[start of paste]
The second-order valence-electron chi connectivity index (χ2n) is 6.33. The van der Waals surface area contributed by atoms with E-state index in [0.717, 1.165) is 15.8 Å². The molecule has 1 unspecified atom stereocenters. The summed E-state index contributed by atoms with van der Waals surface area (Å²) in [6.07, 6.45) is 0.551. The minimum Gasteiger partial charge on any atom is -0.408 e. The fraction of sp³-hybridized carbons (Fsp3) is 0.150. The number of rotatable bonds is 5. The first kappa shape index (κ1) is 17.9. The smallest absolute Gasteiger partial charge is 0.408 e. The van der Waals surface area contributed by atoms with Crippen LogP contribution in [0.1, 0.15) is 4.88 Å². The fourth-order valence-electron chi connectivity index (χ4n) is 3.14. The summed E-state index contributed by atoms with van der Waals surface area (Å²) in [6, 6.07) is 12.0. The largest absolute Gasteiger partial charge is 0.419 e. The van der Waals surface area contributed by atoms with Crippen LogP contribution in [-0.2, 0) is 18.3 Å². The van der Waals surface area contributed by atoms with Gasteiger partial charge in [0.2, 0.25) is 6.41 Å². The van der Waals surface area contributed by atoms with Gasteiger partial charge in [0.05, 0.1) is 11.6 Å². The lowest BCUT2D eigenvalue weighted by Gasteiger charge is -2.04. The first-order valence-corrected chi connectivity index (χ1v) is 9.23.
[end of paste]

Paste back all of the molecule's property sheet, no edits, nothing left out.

The second-order valence-electron chi connectivity index (χ2n) is 6.33. The van der Waals surface area contributed by atoms with E-state index in [0.717, 1.165) is 15.8 Å². The molecule has 1 unspecified atom stereocenters. The summed E-state index contributed by atoms with van der Waals surface area (Å²) in [6.07, 6.45) is 0.551. The minimum Gasteiger partial charge on any atom is -0.408 e. The fraction of sp³-hybridized carbons (Fsp3) is 0.150. The number of rotatable bonds is 5. The first kappa shape index (κ1) is 17.9. The smallest absolute Gasteiger partial charge is 0.408 e. The van der Waals surface area contributed by atoms with Crippen LogP contribution in [0.1, 0.15) is 4.88 Å². The fourth-order valence-electron chi connectivity index (χ4n) is 3.14. The summed E-state index contributed by atoms with van der Waals surface area (Å²) in [6, 6.07) is 12.0. The largest absolute Gasteiger partial charge is 0.419 e. The van der Waals surface area contributed by atoms with Crippen LogP contribution in [-0.2, 0) is 18.3 Å². The van der Waals surface area contributed by atoms with Gasteiger partial charge in [0.2, 0.25) is 6.41 Å². The van der Waals surface area contributed by atoms with Gasteiger partial charge in [0.05, 0.1) is 11.6 Å². The lowest BCUT2D eigenvalue weighted by Gasteiger charge is -2.04. The first-order valence-corrected chi connectivity index (χ1v) is 9.23.